That's how you TPK a party, unless they're very prepared for that encounter.


TOZ wrote:
I love how people seem to think the DM needs to do anything special to orchestrate a TPK.

I tend to have more trouble with TPCs (total party suicides) when dealing with some players. I swear to you, I had a group of players online in a game. One was a wizard, one was a sorcerer, a third was a ninja, and I think the forth was a barbarian. They encountered some orc zombies with greatclubs, and realized via the party's Knowledge skills vs the very low DCs (like DC 6 knowledge religion) that the zombies were big, amazingly durable, and brutally strong and equally merciless and that their physical might need be avoided.

So what do the mages do? Run strait up into melee to cast burning hands for 3 damage with a Reflex save, and the other ran up and cast shocking grasp for like 4 damage. Guess what happened to the mages? Well let's say you could have smeared them on toast.

Then one of them whined and was like "You should be a good GM and have someone save us with a Deus Ex Machina! Don't make us make new characters! Making new characters sucks! I don't wanna". I told that mage that I wasn't forcing them to play in this game, and while I wouldn't make them roll a new PC, they surely weren't walking around as a smear on a zombie's club (albeit I was a little more tactful in my explanation since I wasn't trying to hurt any feelings, and more gently said no). Can't please everybody. :P

3/4 of the players showed up repeatedly, anxious for more pain. Cheering triumphantly when they succeeded, and being a lot more careful with their lives. I can't remember the last time I had a TPK. In fact, it's been a while since anyone has died. Yet if you look at some of the stuff I do to them, it almost boggles the mind. I blame their lack of TPKs on their sudden aversion to TPCs. It's amazing what PCs can do when they act like they wanna live as much as the bad guys. XD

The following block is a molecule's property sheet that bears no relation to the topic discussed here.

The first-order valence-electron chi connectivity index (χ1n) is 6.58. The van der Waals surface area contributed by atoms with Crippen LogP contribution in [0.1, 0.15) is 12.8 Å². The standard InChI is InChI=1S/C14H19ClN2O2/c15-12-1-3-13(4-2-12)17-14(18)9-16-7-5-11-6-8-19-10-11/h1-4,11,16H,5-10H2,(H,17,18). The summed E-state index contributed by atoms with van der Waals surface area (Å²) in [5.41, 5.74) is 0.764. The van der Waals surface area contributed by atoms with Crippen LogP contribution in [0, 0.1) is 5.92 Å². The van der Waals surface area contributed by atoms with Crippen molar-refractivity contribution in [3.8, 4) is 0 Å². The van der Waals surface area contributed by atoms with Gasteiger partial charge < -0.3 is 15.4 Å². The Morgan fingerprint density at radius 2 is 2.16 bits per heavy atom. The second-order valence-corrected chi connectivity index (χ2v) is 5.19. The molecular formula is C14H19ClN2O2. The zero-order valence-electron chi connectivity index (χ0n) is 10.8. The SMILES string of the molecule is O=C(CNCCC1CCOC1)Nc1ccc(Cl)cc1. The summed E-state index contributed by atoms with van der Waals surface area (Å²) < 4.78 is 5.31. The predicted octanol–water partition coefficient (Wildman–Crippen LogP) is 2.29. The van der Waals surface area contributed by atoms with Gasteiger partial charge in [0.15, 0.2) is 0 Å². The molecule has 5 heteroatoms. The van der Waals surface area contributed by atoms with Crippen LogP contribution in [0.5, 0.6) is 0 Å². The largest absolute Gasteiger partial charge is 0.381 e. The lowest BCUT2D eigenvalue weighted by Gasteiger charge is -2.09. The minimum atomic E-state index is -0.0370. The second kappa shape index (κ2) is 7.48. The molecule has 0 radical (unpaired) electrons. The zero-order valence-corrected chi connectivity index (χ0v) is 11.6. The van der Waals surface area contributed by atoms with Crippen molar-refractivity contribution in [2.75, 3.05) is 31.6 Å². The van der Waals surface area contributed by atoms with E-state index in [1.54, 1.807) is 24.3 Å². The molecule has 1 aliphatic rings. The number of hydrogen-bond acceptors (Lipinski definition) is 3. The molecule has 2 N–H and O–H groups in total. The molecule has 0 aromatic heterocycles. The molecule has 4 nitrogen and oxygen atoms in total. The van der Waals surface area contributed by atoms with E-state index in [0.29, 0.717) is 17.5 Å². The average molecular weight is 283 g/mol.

Ravingdork wrote:

To those who are concerned about the rules: Why wouldn't an accomplished spellcaster be able to cast a spell the same way he did several levels ago (at reduced caster level)? That's like saying now that you've picked up Power Attack, you HAVE to use it.

In this case, he only needed to reduce it enough that he would automatically fail the check.

No, it'd be like saying, "a few levels ago, I could only take a -1 to hit w/ PA, why can't I now, instead of a -2?"

Which of course, RAW you cannot. I don't like it, but that is RAW.


The whole thing seems thematically appropriate. I am not 100% on board with the greater dispel auto-fail ruling, but I'm probably 95% OK with it, since imho, the GM could easily have had the explosive runes be specially researched versions of the spell the caster can detonate on command if he wanted to.

So the only question to me is "how did the players react?"

I too suspect strongly that RD was the GM in question.

Sovereign Court

I'm confused; this is the first TPK story where I find myself agreeing with the DM.

Okay, whether you can auto-fail Dispel Magic against your own spells is a bit sketchy, but it's been suggested often enough as a PC tactic that it's not unfair for NPCs to use as well. It's also not a totally absurd tactic; ER allows these kinds of shenanigans, and if you're the kind of mage who set up a long-term plot with ER, you're gonna know how to use it.

It's a bit like conning the party to carry bombs to the king. When they come back to talk to you, you decide to trigger the detonators with the remote you're carrying just in case. Why? They confronted you and you panicked. They know too much, they must die.

The players allowed themselves to be surprised. Didn't they use Detect Magic on the letters? (I'd say for symmetry purposes, if Dispelling works, then Detect Magic should also show the ER.) Didn't the rogue try to open one just to peek, planning to seal it again later? If they thought this wizard was a sketchy character, why did they bring all the letters with them? Why not store a few with a friend as blackmail material (thereby unwittingly reducing the blast size)? If they suspected him, why didn't they read the letter to see if it incriminated or vindicated him?